An apartment on the first floor of an Upper East Side apartment building went on the market Tuesday with a price of $ 28.5 million.
Located just across Fifth Avenue from the Metropolitan Museum of Art, the 14-story building, believed to have once been home to actress – and later Princess of Monaco – Grace Kelly, was designed by the great architect JER Carpenter in 1925.
“The holy grail of New York City architecture is the large-scale pre-war buildings,” the main buildings being those designed by Carpenter and his predecessor Rosario Candela, listing agent Dan Kessler said, who listed the property with Byron Anderson of Compass.
“Only two [of Carpenter’s buildings] have been converted into condos and only one of these buildings is on Fifth Avenue, ”Kessler said. Condo ownership has more flexibility than co-op or apartment ownership, he added. Condominium boards are also more open to foreign buyers.
The wedding cake style building has several distinct levels that decrease in size as the floors increase. This penthouse is located on the penultimate floor of the first floor. “It’s the tallest you can be with the biggest floor plan,” Mr. Kessler said.
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The four-bedroom apartment, one of the building’s 13 units, is being sold by a former Morgan Stanley executive who bought the house in 2003 for $ 9.2 million, according to property records.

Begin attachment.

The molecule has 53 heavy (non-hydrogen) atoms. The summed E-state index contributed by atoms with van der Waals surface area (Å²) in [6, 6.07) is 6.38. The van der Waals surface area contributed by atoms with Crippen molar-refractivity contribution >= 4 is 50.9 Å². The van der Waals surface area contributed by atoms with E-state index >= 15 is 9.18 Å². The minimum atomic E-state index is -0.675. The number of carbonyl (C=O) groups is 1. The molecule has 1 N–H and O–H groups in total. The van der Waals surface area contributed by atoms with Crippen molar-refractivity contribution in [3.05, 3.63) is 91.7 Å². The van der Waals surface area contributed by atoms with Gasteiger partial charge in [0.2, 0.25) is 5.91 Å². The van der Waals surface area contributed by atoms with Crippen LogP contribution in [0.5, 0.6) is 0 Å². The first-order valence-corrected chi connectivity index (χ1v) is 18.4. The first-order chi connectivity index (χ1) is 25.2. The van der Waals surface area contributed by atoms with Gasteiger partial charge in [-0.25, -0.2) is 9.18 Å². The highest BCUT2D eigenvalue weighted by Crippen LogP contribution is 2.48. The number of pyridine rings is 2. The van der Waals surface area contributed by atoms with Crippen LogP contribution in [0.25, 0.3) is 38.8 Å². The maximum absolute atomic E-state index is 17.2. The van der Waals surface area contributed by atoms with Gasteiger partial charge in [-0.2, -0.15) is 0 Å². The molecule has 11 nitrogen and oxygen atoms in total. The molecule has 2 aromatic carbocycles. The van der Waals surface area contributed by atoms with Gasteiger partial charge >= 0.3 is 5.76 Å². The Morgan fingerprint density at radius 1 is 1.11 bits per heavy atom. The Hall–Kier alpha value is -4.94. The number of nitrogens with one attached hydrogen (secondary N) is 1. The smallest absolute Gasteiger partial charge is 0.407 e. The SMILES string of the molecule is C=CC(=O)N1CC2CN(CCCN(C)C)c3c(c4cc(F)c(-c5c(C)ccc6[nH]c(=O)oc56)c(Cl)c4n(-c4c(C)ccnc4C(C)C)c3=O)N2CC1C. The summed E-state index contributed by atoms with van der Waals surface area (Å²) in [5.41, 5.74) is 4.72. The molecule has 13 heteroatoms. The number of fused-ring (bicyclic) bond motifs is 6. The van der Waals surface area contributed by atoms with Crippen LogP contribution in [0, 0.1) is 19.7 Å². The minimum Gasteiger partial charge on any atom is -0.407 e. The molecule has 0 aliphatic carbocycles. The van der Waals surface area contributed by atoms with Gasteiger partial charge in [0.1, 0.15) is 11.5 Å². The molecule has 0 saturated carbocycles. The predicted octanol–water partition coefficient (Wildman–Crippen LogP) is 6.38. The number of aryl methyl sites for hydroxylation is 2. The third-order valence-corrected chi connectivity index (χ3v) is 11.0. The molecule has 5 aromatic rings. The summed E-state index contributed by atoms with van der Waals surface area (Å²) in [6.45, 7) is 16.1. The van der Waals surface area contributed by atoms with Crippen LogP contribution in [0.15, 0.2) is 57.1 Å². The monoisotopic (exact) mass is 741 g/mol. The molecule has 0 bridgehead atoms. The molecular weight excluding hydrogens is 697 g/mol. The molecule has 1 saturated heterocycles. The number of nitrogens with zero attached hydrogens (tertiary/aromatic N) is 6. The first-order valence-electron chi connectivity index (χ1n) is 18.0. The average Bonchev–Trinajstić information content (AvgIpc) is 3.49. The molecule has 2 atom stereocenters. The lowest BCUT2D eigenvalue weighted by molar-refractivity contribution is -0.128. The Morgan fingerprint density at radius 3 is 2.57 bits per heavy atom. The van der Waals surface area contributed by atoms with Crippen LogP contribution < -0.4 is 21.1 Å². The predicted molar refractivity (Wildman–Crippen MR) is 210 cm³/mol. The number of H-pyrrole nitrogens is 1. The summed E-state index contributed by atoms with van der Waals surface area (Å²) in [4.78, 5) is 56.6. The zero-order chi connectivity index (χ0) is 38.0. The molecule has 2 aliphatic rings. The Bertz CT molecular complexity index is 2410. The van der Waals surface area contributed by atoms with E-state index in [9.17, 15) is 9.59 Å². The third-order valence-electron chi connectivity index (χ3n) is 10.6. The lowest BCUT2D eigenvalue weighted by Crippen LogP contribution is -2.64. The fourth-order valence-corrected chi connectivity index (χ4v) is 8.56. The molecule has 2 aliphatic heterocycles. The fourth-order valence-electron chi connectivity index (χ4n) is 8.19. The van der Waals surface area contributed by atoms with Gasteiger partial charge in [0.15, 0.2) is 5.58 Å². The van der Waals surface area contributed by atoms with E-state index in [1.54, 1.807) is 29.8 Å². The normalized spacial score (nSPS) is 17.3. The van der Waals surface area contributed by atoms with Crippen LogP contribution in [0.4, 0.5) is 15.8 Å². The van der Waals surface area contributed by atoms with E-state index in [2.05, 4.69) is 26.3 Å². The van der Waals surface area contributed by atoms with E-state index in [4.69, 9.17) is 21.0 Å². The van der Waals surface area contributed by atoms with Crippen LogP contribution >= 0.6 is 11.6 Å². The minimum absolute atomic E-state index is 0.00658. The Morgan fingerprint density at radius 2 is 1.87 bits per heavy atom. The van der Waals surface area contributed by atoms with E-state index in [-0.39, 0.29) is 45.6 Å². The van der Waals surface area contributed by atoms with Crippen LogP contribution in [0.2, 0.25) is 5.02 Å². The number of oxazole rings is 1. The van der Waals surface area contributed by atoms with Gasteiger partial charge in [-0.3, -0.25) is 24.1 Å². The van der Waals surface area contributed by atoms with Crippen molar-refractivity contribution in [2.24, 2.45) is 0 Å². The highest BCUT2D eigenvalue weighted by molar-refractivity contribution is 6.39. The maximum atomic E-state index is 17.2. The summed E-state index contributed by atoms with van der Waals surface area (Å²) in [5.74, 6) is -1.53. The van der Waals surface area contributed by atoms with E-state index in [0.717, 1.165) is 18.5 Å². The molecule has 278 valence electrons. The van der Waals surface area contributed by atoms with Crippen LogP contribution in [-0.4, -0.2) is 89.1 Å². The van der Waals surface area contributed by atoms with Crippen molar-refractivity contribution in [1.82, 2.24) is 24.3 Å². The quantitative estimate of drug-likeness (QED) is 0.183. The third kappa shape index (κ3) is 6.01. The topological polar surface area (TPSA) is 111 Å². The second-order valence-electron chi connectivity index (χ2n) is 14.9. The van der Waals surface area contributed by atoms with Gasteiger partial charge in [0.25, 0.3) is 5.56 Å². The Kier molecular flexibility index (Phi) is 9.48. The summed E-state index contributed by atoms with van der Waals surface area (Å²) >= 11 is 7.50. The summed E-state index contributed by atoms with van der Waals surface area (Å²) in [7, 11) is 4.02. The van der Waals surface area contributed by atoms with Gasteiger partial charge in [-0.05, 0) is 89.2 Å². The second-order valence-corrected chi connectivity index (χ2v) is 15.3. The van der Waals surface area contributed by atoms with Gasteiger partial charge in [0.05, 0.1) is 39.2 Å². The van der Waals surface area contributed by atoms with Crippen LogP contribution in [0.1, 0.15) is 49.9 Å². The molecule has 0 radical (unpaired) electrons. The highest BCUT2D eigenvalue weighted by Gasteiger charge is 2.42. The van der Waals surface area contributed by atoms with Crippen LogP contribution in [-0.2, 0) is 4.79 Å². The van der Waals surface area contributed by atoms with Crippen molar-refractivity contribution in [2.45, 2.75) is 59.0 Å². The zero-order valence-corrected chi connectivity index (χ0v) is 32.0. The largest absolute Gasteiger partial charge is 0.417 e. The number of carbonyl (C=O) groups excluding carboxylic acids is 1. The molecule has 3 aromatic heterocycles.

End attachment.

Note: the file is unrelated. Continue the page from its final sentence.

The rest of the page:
Measuring 3,673 square feet and accessible by a private marble-clad elevator landing, the home has a living room with a wood-burning fireplace and windows overlooking the museum and Central Park, according to the listing.
There’s also a French-style polished mahogany library, formal dining room, kitchen with an adjacent breakfast room, and separate staff quarters.
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The Fifth Avenue building has “housed prominent New Yorkers from the start,” the list says.
Along with Kelly – who reportedly lived there before her marriage to Prince Rainier of Monaco – it also housed Sylvia Green Wilks, the daughter of Wall Street descendant Hetty Green, according to the listing. Green Wilks reportedly lived on two floors of the building, using one for his home and the other for storing his excess furniture.